The Philippines has short-listed three different groups to build and operate its first liquefied natural gas (LNG) import terminal and hopes to nominate one by November, its energy minister said on Tuesday.
Short-listed companies were chosen from 18 groups that submitted proposals for the project, Alfonso Cusi told Reuters on the sidelines of the Singapore International Energy Week.
They include state-owned Philippines National Oil Company (PNOC), which is seeking a partner for the project, Cusi said, while Tokyo Gas has partnered with the Philippines’ First Gen Corp.
China National Offshore Oil Corp (CNOOC) is also in the running, although it has yet to firm up a local partner, Cusi said. CNOOC has been in talks with the Philippines’ Phoenix Petroleum as a partner, he added.
“Hopefully we can have a conclusion on which proposal to accept by the end of November,” Cusi said.
The Philippines is expected to start importing LNG to feed gas-fired power plants in Batangas province, south of the capital Manila, as domestic gas supplies from its Malampaya field are set to run out in 2024.
Besides meeting local demand, the Philippines also hopes the terminal would become an LNG trading hub for the region, Cusi said.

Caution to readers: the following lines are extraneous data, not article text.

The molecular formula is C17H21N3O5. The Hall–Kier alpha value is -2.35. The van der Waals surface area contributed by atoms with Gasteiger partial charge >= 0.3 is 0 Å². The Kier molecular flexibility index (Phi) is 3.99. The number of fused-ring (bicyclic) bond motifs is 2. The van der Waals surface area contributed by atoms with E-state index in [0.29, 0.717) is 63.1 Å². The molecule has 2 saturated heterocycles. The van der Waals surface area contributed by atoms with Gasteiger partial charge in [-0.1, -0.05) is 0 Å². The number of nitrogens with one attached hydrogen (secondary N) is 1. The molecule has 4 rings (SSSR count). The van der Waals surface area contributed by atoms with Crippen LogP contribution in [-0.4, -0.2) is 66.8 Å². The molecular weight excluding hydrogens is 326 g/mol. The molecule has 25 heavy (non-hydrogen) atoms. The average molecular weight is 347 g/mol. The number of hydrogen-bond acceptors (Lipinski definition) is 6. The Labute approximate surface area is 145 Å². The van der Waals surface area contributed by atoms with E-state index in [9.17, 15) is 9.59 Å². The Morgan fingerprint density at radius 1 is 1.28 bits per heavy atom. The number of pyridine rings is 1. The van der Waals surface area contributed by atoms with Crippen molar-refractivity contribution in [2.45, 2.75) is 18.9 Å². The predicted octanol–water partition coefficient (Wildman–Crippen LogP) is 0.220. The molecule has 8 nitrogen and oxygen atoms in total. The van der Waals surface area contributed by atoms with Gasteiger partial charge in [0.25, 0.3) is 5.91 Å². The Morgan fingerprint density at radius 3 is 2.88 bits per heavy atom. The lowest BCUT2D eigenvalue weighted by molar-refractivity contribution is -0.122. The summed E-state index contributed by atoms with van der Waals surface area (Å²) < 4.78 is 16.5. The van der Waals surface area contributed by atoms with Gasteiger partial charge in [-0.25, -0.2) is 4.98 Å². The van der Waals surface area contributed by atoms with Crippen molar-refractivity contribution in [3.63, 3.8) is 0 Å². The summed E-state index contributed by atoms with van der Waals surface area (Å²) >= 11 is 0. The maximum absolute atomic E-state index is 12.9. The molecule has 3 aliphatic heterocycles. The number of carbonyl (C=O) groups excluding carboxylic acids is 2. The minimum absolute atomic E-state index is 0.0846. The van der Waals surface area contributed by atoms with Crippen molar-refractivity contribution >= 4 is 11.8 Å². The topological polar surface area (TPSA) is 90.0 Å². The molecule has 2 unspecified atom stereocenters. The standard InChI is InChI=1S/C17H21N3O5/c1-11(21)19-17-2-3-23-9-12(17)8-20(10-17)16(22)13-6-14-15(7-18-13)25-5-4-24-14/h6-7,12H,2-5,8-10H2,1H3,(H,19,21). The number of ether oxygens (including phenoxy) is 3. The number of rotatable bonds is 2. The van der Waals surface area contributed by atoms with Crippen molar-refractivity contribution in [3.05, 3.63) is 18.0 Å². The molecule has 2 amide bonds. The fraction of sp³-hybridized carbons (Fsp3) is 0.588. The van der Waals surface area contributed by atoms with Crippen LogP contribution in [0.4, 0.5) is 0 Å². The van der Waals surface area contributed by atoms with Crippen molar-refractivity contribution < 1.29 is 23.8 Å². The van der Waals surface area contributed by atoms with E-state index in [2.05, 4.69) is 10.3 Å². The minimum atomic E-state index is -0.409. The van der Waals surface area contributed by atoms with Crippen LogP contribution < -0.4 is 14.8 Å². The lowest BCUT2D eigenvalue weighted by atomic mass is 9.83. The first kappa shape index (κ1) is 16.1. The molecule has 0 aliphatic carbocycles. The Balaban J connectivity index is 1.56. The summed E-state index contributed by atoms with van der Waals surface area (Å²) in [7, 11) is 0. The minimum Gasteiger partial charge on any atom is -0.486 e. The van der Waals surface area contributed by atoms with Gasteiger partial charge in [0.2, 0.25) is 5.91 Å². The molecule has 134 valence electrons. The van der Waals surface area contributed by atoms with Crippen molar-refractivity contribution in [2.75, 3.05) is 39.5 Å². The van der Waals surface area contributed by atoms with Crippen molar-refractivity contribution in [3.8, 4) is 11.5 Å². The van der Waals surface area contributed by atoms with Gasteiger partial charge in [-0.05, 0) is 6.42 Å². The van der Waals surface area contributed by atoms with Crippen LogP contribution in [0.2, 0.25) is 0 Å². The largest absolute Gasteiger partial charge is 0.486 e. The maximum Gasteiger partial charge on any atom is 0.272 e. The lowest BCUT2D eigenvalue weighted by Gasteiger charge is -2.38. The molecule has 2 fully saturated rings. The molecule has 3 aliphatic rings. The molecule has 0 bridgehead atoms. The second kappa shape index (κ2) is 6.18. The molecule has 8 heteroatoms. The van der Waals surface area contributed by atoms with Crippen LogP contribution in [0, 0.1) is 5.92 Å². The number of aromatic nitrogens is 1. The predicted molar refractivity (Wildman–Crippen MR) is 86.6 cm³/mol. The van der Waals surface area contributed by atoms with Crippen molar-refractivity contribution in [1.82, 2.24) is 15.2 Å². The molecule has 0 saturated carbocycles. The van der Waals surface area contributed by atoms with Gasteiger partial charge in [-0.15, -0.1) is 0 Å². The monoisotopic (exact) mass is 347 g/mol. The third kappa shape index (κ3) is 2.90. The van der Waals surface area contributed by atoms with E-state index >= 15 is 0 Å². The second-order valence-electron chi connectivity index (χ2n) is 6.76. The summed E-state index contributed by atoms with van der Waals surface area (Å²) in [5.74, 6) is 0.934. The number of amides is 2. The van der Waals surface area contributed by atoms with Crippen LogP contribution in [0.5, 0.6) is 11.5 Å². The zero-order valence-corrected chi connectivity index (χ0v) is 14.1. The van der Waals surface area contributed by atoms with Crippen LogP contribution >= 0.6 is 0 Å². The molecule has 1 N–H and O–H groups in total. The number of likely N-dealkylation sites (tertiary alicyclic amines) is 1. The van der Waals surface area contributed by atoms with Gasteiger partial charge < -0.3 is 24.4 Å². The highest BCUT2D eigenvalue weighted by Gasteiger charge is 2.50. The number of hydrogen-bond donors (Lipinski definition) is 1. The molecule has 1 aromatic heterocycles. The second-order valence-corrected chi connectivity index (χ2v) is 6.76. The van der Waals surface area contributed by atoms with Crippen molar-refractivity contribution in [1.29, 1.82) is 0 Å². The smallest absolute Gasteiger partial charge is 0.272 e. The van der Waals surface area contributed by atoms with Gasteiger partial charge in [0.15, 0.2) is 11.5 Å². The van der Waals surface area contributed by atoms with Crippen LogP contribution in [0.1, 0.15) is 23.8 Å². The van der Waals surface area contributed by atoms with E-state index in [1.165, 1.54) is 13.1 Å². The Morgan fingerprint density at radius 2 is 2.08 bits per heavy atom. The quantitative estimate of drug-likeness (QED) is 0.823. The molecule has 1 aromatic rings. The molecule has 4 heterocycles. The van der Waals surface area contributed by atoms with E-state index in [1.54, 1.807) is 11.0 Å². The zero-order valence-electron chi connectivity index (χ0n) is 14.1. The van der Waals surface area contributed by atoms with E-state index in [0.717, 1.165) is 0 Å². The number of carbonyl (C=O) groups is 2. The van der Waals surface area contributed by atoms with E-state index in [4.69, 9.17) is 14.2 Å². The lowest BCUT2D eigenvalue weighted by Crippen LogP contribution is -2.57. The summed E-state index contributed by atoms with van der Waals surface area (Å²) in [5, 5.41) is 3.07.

“We are already the de-facto transhipment port for LNG to China,” Cusi said, adding that large cargoes are often broken up into smaller parcels for deliveries to China via ship-to-ship transfers off the Philippines.
“We should institutionalize this before someone else does.”
PNOC last week formally announced it was seeking a joint-venture partner to design, build, finance, operate and maintain an LNG hub in Batangas Bay, near the gas-fired power plants supplying electricity to the country’s main Luzon island.
Bidders have until Dec. 21 to submit eligibility documents to PNOC.
A First Gen spokeswoman said the company has been open to taking in a partner for the LNG project, but she was not aware of any joint venture agreement or talks between First Gen and Tokyo Gas. First Gen operates four of the country’s five gas-fired power plants.
Tokyo Gas declined to comment.
Phoenix Petroleum, owned by local businessman Dennis Uy who helped fund President Rodrigo Duterte’s 2016 election campaign, in June signed a memorandum of understanding with CNOOC Gas and Power Group Co Ltd to “study, plan and develop” an LNG project in the Philippines.
Last week, Phoenix said Philippine oil and gas exploration firm PXP Energy Corp may be granted “preferential rights” to acquire up to 49 percent of Phoenix’s interest in the planned LNG joint venture with CNOOC.
Source: Reuters (Reporting by Florence Tan; Additional reporting by Enrico dela Cruz and Manolo Serapio in MANILA, Osamu Tsukimori in TOKYO; Editing by Christian Schmollinger and Richard Pullin)